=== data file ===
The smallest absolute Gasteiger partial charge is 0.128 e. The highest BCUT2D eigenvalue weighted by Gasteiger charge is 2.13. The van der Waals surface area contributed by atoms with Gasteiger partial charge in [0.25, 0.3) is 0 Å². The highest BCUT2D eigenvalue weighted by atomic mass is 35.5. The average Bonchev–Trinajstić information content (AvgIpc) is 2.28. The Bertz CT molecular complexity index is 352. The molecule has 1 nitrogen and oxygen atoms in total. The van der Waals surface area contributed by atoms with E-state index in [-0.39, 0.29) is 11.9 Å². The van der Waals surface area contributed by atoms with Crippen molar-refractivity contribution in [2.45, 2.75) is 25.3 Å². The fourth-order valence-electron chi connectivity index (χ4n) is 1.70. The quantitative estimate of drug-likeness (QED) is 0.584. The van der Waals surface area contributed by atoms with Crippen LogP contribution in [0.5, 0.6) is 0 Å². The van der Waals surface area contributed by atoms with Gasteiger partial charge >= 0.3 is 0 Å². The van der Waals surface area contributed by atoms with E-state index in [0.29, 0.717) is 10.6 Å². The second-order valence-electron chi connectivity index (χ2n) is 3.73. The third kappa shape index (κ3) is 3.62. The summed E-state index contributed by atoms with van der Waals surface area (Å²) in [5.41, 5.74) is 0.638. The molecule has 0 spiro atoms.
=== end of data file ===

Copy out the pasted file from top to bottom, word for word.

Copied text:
The smallest absolute Gasteiger partial charge is 0.128 e. The highest BCUT2D eigenvalue weighted by Gasteiger charge is 2.13. The van der Waals surface area contributed by atoms with Gasteiger partial charge in [0.25, 0.3) is 0 Å². The highest BCUT2D eigenvalue weighted by atomic mass is 35.5. The average Bonchev–Trinajstić information content (AvgIpc) is 2.28. The Bertz CT molecular complexity index is 352. The molecule has 1 nitrogen and oxygen atoms in total. The van der Waals surface area contributed by atoms with E-state index in [-0.39, 0.29) is 11.9 Å². The van der Waals surface area contributed by atoms with Crippen molar-refractivity contribution in [2.45, 2.75) is 25.3 Å². The fourth-order valence-electron chi connectivity index (χ4n) is 1.70. The quantitative estimate of drug-likeness (QED) is 0.584. The van der Waals surface area contributed by atoms with Crippen LogP contribution in [0.5, 0.6) is 0 Å². The van der Waals surface area contributed by atoms with Gasteiger partial charge >= 0.3 is 0 Å². The van der Waals surface area contributed by atoms with E-state index in [0.29, 0.717) is 10.6 Å². The second-order valence-electron chi connectivity index (χ2n) is 3.73. The third kappa shape index (κ3) is 3.62. The summed E-state index contributed by atoms with van der Waals surface area (Å²) in [5.41, 5.74) is 0.638. The molecule has 0 spiro atoms.